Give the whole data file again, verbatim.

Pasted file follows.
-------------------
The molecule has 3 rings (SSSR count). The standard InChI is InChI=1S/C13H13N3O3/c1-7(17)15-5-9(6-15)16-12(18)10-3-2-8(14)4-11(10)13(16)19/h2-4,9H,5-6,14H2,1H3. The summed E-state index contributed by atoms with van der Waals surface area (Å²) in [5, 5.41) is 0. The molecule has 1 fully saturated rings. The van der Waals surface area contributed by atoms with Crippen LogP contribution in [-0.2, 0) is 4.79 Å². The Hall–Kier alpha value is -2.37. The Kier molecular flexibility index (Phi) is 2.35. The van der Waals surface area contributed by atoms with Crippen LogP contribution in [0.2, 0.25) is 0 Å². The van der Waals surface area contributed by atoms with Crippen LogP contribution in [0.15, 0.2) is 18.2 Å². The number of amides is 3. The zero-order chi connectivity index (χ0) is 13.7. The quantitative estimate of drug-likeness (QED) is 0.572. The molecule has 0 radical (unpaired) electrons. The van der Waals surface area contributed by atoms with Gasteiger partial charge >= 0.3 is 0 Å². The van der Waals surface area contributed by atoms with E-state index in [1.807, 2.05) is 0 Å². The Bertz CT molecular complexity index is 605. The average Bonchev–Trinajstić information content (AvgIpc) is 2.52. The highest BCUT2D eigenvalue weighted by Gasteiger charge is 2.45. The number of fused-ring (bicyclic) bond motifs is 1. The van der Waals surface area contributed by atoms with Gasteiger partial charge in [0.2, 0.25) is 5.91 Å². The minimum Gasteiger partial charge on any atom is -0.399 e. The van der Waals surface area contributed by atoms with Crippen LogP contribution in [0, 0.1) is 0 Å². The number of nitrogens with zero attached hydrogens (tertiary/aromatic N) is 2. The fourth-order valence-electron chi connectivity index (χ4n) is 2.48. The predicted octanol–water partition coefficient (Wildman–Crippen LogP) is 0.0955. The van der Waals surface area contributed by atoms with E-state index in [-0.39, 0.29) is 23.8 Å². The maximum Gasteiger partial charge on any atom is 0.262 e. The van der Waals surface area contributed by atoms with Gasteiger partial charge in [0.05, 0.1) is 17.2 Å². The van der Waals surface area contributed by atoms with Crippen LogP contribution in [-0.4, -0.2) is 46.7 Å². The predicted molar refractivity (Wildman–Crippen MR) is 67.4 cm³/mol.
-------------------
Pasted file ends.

The molecule has 3 rings (SSSR count). The standard InChI is InChI=1S/C13H13N3O3/c1-7(17)15-5-9(6-15)16-12(18)10-3-2-8(14)4-11(10)13(16)19/h2-4,9H,5-6,14H2,1H3. The summed E-state index contributed by atoms with van der Waals surface area (Å²) in [5, 5.41) is 0. The molecule has 1 fully saturated rings. The van der Waals surface area contributed by atoms with Crippen LogP contribution in [-0.2, 0) is 4.79 Å². The Hall–Kier alpha value is -2.37. The Kier molecular flexibility index (Phi) is 2.35. The van der Waals surface area contributed by atoms with Crippen LogP contribution in [0.2, 0.25) is 0 Å². The van der Waals surface area contributed by atoms with Crippen LogP contribution in [0.15, 0.2) is 18.2 Å². The number of amides is 3. The zero-order chi connectivity index (χ0) is 13.7. The quantitative estimate of drug-likeness (QED) is 0.572. The molecule has 0 radical (unpaired) electrons. The van der Waals surface area contributed by atoms with Gasteiger partial charge >= 0.3 is 0 Å². The van der Waals surface area contributed by atoms with E-state index in [1.807, 2.05) is 0 Å². The Bertz CT molecular complexity index is 605. The average Bonchev–Trinajstić information content (AvgIpc) is 2.52. The highest BCUT2D eigenvalue weighted by Gasteiger charge is 2.45. The number of fused-ring (bicyclic) bond motifs is 1. The van der Waals surface area contributed by atoms with Gasteiger partial charge in [0.2, 0.25) is 5.91 Å². The minimum Gasteiger partial charge on any atom is -0.399 e. The van der Waals surface area contributed by atoms with Crippen LogP contribution in [0, 0.1) is 0 Å². The number of nitrogens with zero attached hydrogens (tertiary/aromatic N) is 2. The fourth-order valence-electron chi connectivity index (χ4n) is 2.48. The predicted octanol–water partition coefficient (Wildman–Crippen LogP) is 0.0955. The van der Waals surface area contributed by atoms with E-state index in [-0.39, 0.29) is 23.8 Å². The maximum Gasteiger partial charge on any atom is 0.262 e. The van der Waals surface area contributed by atoms with Gasteiger partial charge in [0.05, 0.1) is 17.2 Å². The van der Waals surface area contributed by atoms with Crippen LogP contribution in [-0.4, -0.2) is 46.7 Å². The predicted molar refractivity (Wildman–Crippen MR) is 67.4 cm³/mol.